Does your regulatory regime know different licenses for different banking services?
Banking & Finance (2nd edition)
While there are certain activities that may only be carried out by a Banking Corporation (as detailed above), certain banking services can be carried out under different licenses. The BOI can grant, besides a Bank license, a Mortgage Bank license, a Foreign Bank license and a Financial Institution license.
Foreign Bank License
Non-Israeli banks can operate in Israel in two basic forms: (1) obtaining a foreign banking license (2) establishing a representative office (see answer 6 below). A non-Israeli corporation which is a licensed bank in a foreign country, can receive from the Governor, a foreign banking license ("Foreign Bank"). Under the Banking Law a Foreign Bank shall engage only in the activities which are permitted to Banking Corporations in Israel.
Note that the BoI is also authorized to grant a clearing activity license for credit card companies and to monitor their activities.
The license for conducting banking transactions may be granted under conditions and obligations connected to it and may be restricted to individual banking activities mentioned above. In the company database of the FMA the scope of the license granted to each entity is made publicly available.
Different licenses are not required to carry out different Banking Services. Even though there are specific laws that regulate specific banking services, such as the Payment Services Law of 2018 for payment services and the Electronic Money Law of 2012 for issuance of electronic money, a single Banking License authorises the applicant to carry out all the Banking Services.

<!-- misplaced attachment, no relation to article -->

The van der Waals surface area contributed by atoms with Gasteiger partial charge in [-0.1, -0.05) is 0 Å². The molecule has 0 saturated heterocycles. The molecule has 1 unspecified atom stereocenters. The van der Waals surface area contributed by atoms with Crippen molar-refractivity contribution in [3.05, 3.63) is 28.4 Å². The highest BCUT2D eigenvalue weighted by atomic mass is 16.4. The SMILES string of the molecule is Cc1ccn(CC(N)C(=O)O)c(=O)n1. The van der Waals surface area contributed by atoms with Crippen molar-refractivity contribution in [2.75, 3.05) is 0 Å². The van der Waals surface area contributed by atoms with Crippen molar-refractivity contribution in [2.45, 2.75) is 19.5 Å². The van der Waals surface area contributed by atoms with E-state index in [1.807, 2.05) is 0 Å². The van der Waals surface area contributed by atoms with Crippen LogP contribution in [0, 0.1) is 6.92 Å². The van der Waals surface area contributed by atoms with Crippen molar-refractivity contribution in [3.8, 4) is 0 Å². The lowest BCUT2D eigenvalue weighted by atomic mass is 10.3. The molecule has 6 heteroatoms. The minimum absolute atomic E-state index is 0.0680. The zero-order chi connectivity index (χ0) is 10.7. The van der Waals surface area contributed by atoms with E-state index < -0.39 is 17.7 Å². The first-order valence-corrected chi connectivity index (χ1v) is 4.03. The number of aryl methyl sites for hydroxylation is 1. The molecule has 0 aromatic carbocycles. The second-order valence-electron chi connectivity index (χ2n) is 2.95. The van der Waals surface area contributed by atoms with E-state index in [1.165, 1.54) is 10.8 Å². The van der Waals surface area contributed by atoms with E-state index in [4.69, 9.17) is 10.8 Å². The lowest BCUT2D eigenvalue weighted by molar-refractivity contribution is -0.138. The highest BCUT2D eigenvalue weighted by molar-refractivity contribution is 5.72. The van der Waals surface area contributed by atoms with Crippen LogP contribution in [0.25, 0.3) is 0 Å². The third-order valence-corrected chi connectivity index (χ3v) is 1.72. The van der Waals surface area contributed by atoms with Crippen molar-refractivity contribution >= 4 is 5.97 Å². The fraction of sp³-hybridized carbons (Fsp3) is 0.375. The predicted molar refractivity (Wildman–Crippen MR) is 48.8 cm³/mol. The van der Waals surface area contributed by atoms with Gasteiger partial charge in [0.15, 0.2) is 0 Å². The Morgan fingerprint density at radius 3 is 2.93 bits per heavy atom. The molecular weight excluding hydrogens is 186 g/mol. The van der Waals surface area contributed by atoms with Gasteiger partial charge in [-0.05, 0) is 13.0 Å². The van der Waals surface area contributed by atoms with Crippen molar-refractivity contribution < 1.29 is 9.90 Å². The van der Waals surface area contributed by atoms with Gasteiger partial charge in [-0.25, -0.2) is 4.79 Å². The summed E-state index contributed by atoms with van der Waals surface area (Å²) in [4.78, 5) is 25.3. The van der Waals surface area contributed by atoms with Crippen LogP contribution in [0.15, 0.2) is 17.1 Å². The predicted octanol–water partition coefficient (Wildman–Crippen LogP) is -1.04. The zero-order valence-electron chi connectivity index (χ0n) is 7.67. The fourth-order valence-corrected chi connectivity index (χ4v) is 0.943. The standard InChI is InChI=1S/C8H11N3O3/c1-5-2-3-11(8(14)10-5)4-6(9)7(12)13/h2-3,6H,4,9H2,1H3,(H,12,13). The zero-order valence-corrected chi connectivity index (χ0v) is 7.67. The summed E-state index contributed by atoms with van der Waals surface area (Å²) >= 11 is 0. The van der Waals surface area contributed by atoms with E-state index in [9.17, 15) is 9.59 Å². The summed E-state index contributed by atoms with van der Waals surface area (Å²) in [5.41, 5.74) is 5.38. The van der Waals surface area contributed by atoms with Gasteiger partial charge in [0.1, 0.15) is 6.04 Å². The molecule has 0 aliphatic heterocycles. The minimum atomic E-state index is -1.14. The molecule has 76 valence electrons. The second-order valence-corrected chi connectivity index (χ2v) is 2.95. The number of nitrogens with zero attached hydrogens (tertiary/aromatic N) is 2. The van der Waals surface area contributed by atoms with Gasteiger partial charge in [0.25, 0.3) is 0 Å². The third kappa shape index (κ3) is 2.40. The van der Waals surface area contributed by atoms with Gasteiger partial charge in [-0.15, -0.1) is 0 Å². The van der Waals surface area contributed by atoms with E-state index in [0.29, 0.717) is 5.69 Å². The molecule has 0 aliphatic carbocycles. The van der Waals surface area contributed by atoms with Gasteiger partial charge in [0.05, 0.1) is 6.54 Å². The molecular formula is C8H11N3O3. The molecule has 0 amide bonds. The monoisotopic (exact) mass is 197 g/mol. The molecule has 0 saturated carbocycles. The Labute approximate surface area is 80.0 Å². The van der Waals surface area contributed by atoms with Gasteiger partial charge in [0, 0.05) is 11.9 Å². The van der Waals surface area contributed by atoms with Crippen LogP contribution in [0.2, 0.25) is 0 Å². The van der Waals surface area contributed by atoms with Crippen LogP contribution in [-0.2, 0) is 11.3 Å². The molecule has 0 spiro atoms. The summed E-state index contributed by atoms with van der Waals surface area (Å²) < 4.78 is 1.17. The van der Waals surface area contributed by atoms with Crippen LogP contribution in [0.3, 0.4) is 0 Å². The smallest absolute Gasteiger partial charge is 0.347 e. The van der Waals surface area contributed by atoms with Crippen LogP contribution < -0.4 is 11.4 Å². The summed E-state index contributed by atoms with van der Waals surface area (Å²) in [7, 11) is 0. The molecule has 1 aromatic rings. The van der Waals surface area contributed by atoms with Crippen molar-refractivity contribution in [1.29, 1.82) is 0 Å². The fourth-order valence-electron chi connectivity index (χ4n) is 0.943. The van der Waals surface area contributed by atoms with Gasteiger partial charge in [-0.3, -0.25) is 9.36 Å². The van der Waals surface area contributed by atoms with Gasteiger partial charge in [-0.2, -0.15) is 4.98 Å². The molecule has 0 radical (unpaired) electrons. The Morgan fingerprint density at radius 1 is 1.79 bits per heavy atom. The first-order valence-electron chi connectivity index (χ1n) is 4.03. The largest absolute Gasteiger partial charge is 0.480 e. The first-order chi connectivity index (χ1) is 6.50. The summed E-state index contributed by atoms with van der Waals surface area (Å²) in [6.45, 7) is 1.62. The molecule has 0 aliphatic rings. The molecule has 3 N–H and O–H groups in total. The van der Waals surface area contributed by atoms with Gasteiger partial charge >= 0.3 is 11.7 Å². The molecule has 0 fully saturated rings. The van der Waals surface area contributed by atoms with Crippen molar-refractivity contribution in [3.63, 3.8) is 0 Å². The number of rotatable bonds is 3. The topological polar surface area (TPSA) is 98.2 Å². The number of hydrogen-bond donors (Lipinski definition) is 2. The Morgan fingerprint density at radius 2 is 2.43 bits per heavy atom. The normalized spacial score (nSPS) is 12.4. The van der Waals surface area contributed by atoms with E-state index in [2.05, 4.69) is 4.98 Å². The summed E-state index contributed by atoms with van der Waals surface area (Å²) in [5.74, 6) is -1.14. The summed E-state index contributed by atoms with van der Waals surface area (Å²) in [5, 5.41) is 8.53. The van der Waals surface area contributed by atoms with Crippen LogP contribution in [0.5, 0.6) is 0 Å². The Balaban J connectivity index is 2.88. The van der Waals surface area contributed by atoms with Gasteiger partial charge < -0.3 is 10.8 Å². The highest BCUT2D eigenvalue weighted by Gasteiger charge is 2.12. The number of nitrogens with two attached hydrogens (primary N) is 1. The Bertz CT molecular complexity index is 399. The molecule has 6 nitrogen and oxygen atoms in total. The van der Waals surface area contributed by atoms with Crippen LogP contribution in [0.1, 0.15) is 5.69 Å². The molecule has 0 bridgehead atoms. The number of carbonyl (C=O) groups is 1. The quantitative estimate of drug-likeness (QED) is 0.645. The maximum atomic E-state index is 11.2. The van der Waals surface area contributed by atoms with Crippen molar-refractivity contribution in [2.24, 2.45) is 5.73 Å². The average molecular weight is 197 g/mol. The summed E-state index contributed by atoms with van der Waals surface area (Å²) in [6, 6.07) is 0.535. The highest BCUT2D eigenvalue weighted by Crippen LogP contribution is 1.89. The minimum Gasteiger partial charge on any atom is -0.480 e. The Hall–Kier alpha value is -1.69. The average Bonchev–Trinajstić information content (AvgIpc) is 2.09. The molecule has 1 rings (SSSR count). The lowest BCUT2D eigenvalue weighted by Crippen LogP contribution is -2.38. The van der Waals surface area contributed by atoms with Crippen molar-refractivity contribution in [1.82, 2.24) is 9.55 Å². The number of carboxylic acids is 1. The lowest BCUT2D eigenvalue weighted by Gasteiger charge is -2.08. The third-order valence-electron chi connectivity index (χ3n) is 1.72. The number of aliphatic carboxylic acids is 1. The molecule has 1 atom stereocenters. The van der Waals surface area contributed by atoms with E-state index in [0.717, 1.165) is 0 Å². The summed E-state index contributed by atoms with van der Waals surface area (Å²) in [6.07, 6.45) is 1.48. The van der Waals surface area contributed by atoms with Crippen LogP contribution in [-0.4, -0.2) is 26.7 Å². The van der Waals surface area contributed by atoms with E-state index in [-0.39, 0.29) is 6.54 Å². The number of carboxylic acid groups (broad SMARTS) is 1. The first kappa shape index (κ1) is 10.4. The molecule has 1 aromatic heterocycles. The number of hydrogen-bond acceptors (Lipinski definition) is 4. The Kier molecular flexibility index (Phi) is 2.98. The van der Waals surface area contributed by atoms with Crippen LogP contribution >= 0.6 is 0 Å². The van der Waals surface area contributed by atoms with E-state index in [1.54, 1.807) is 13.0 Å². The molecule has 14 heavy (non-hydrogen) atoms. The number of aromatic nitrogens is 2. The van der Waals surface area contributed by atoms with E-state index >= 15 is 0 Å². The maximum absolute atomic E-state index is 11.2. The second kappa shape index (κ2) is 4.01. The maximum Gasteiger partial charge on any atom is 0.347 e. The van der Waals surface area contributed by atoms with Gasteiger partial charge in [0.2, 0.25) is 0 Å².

A Finnish credit institution may be licensed as either a deposit bank or as a financing institution. Only entities licensed as deposit banks may receive deposits from the public. Financing institutions are credit institutions that provide banking services but are not allowed to receive deposits. Investment banks are usually licensed as investment firms under the Investment Services Act.
There are several types of licenses issued by the ACPR depending on the activities considered as follows:
- Credit institution license for banking activities which may be issued for a Credit institution and may be doubled up with an investment firm license for a Credit institution providing investment services;
- Finance company license in order to carry out credit transactions;
- Investment firm license in order to provide investment services (except the portfolio management companies license which is issued by the AMF) ;
- Payment institution license in order to provide payment services;
- Electronic money institution license in order to issue, manage and provide electronic money;
- Money changing.
Turkish banks are classified as (i) deposit banks, (ii) participation banks and (iii) development and investment banks under the Banking Law and an operation license covers all banking activities; however, depending on the bank type, activities to be conducted under an operation license would vary. As such, (i) deposit banks cannot engage in participation fund taking or financial leasing activities; (ii) participation banks cannot engage in deposit taking activities; and (iii) development and investment banks cannot provide deposit taking or participation fund taking services.
Furthermore, some activities listed under the Banking Law are subject to separate licensing requirements if such activities are to be conducted by entities other than banks such factoring, financial leasing, e-money issuance, payment and investment services.
The KWG only knows the licence pursuant to section 32 KWG. However, as stated in 7 below, the applicant has to state in the application for a licence which services are contemplated to be conducted. As a consequence, the respective licence will only cover those services that are listed in the licence application. In the event that not all services are listed in the application, this has an impact on the licensing process and, more importantly, after the licence has been granted, on the follow – on duties and the level of supervision. The requirements for own funds for example differ significantly depending on whether lending business is conducted or not. The same applies for risk management processes etc., which have to be appropriate for the actual business and have to be more elaborate the bigger the risks are that the institution takes on.